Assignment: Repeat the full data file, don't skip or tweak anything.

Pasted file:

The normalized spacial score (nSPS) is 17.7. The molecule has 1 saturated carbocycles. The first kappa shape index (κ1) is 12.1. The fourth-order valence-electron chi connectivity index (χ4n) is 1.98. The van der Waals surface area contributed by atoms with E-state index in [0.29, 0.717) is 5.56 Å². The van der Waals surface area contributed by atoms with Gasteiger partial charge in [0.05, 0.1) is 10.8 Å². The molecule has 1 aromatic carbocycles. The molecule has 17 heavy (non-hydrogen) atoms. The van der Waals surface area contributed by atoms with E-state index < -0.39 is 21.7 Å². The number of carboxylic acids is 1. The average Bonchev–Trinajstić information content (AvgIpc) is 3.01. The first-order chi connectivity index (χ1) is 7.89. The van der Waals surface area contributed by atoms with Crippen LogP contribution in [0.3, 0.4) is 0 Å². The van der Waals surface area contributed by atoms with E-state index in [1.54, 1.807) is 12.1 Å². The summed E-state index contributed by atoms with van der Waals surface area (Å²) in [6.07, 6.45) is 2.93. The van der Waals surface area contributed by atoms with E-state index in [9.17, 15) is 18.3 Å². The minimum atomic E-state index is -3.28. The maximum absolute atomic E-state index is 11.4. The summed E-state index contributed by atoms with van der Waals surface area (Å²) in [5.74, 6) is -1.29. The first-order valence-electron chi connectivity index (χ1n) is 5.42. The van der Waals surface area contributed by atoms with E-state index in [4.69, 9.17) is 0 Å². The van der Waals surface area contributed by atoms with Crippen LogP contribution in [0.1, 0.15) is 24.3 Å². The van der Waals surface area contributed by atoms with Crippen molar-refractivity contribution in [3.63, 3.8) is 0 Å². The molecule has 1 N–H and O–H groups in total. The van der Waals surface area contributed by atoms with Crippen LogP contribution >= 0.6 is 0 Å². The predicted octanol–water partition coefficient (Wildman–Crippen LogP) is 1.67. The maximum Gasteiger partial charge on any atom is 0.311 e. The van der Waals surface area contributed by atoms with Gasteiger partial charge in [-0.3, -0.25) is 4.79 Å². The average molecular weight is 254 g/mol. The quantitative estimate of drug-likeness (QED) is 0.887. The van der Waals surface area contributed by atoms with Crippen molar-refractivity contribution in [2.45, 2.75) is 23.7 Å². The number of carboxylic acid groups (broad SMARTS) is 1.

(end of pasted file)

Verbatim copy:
The normalized spacial score (nSPS) is 17.7. The molecule has 1 saturated carbocycles. The first kappa shape index (κ1) is 12.1. The fourth-order valence-electron chi connectivity index (χ4n) is 1.98. The van der Waals surface area contributed by atoms with E-state index in [0.29, 0.717) is 5.56 Å². The van der Waals surface area contributed by atoms with Gasteiger partial charge in [0.05, 0.1) is 10.8 Å². The molecule has 1 aromatic carbocycles. The molecule has 17 heavy (non-hydrogen) atoms. The van der Waals surface area contributed by atoms with E-state index < -0.39 is 21.7 Å². The number of carboxylic acids is 1. The average Bonchev–Trinajstić information content (AvgIpc) is 3.01. The first-order chi connectivity index (χ1) is 7.89. The van der Waals surface area contributed by atoms with Crippen LogP contribution in [0.3, 0.4) is 0 Å². The van der Waals surface area contributed by atoms with E-state index in [1.54, 1.807) is 12.1 Å². The summed E-state index contributed by atoms with van der Waals surface area (Å²) in [6.07, 6.45) is 2.93. The van der Waals surface area contributed by atoms with E-state index in [9.17, 15) is 18.3 Å². The minimum atomic E-state index is -3.28. The maximum absolute atomic E-state index is 11.4. The summed E-state index contributed by atoms with van der Waals surface area (Å²) in [5.74, 6) is -1.29. The first-order valence-electron chi connectivity index (χ1n) is 5.42. The van der Waals surface area contributed by atoms with E-state index in [4.69, 9.17) is 0 Å². The van der Waals surface area contributed by atoms with Crippen LogP contribution in [0.1, 0.15) is 24.3 Å². The van der Waals surface area contributed by atoms with Crippen molar-refractivity contribution in [3.63, 3.8) is 0 Å². The molecule has 1 N–H and O–H groups in total. The van der Waals surface area contributed by atoms with Crippen LogP contribution >= 0.6 is 0 Å². The predicted octanol–water partition coefficient (Wildman–Crippen LogP) is 1.67. The maximum Gasteiger partial charge on any atom is 0.311 e. The van der Waals surface area contributed by atoms with Gasteiger partial charge in [-0.3, -0.25) is 4.79 Å². The average molecular weight is 254 g/mol. The quantitative estimate of drug-likeness (QED) is 0.887. The van der Waals surface area contributed by atoms with Crippen molar-refractivity contribution in [2.45, 2.75) is 23.7 Å². The number of carboxylic acid groups (broad SMARTS) is 1.